Nasir Isfahani S, Ghaffari M, Hatami H, Sorui H. Effect of Health Belief Model-Based Education on Breast Cancer Screening Behaviors among Health Volunteers in Health Center of Isfahan. MSc [Thesis]. Tehran: Shahid Beheshti University of Medical Sciences; 2012.
American Cancer Society. Cancer Facts & Figures 2012. Atlanta: American Cancer Society; 2012. p. 9-10. Available from: http://www.cdc.gov/cancer
. [Last accessed on 2013 Dec 17].
Jahangiry L, Shojaei Zadeh D, Mahmoody M. Application of HBM on studying of knowledge and attitude of women referring to health centers of Azarshahr about prevention of breast cancer 2007. Tolooebehdasht 2007;6:65-74.
Rastad H, Shokohi L, Dehghani SL, Motamed Jehromi M. Assesment of the awareness and practice of women vis- a- vis breast self-examination in Fasa in 2011. J Fasa Univ Med Sci 2013;3:75-80.
Aliramaei N, Fathi M, Mahmoudi SH, Zabiri K. The screening breast cancer and mammography findings in women attending unity medical center radiology department Sanandaj. Iran J Breast Dis 2009;2:12-9.
Ashrafi Asgharabad A, Khani Jani N, Saber M, Jalili S, Khedmati E. Knowledge and attitude of students at Alzahra university about breast self-examination. J Health Dev 2012;1:112-20.
Ferlay J, Bray F, Pisani P, Parkin D. GlOBOC AN 2002: Cancer incidence, mortality and prevalence world wide. IARC Cancer. 2004;5:20.
Moodi M, Sharifirad GR, Tahergorabi Z, Mostafavi F. Get to Know Breast Cancer Pathway Toward Health. 1st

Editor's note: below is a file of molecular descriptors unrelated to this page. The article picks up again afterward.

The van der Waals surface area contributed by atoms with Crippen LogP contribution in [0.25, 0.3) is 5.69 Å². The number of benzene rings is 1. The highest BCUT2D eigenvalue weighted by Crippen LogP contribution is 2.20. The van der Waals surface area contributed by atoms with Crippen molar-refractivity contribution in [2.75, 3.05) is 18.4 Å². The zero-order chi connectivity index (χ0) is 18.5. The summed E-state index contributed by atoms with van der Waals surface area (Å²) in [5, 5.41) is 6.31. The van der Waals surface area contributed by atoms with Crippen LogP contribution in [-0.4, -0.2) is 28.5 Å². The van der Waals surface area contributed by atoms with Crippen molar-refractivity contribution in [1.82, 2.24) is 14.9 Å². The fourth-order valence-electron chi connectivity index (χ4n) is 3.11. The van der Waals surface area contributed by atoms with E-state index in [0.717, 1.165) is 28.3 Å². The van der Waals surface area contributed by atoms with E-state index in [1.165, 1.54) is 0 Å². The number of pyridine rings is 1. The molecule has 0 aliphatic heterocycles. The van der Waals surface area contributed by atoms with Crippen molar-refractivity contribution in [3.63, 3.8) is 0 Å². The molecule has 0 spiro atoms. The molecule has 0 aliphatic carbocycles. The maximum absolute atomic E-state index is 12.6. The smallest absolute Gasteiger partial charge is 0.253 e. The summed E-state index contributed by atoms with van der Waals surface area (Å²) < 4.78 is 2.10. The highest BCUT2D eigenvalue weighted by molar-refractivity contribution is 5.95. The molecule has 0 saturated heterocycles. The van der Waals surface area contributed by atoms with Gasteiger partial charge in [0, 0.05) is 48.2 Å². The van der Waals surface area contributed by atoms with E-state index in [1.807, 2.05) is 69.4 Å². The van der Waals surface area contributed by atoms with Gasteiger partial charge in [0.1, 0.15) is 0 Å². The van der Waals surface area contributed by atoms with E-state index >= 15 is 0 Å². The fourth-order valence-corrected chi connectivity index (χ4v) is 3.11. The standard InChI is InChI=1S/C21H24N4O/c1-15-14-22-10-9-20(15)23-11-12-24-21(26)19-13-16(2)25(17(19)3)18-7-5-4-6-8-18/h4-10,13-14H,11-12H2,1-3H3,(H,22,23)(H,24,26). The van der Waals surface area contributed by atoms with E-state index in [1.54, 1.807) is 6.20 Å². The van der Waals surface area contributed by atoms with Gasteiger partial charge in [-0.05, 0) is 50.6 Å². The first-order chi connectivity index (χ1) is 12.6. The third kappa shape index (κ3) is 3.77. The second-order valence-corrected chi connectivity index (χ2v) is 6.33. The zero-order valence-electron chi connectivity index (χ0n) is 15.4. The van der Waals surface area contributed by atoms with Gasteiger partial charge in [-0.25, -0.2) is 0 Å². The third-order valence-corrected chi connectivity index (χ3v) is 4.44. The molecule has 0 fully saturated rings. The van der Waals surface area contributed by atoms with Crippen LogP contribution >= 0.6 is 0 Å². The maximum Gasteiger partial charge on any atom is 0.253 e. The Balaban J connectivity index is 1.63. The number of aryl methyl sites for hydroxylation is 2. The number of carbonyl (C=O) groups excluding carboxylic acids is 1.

ed., Vol. 16. Isfahan: Publication of Medical University of Isfahan; 2011. p. 12-80.
Ghorbani M, Abdolahi AA, Royani S, Azizi R. Comparison knowledge, attitude and practice of breast self-examination. Iran J Breast Dis 2009;2:36-42.
Sadeghnezhad F, Niknami SH, Ghaffari M. Effect of health education methods on promoting breast self-examination (BSE). Sci J Birjand Univ Med Sci 2008;15:38-48.
Glanz K, Rimer BK, Lewis FM. Health Behavior and Health Education: Theory, Reaserch, and Practice. 3rd
ed. New Jersey: Jossey-Bass; 2002. p. 45-65.
Sharifirad G, Entezari MH, Kamran A, Azadbakht L. The effectiveness of nutritional education on the knowledge of diabetic patients using the health belief model. J Res Med Sci 2009;14:1-6.
Sahraei A, Novroozi A, Tahmasebi R. Predicting factors of breast self-examination based on health belief model a locus of control among women aged 20-50. Hayat J Sch Nurs Midwifery Tehran Univ Med Sci 2013;19:27-39.
Ghaderi N, Taymoori P, Yousefi F, Nouri B. The prevalence of cigarette smoking among adolescents in Marivan City-Iran: Based on Health Belief Model (HBM). Int J Pediatr 2016;4:3405-14.
Mohammadi S, Ghajari H, Valizade R, Ghaderi N, Yousefi F, Taymoori P, et al.
Predictors of smoking among the secondary high school boy students based on the health belief model. Int J Prev Med 2017;8:24.
Yuk Yee Y. Breast cancer: Knowledge and perceptions of chinese women in Hong Kong. Glob J Health Sci 2009;1:97-105.
Shirly R, Asadolahi KH, Asadollahi P. Risk perception and preventive issues for breast cancer among female employees. Iran J Cancer Prev 2010;3:166-73.
Noori Zadeh R, Bakhtiary Aghdam F, Sahebi L. Knowledge, health beliefs and breast cancer screening behaviors of women referring to health centers of Tabriz 2010. Iran J Breast Dis 2010;3:43-51.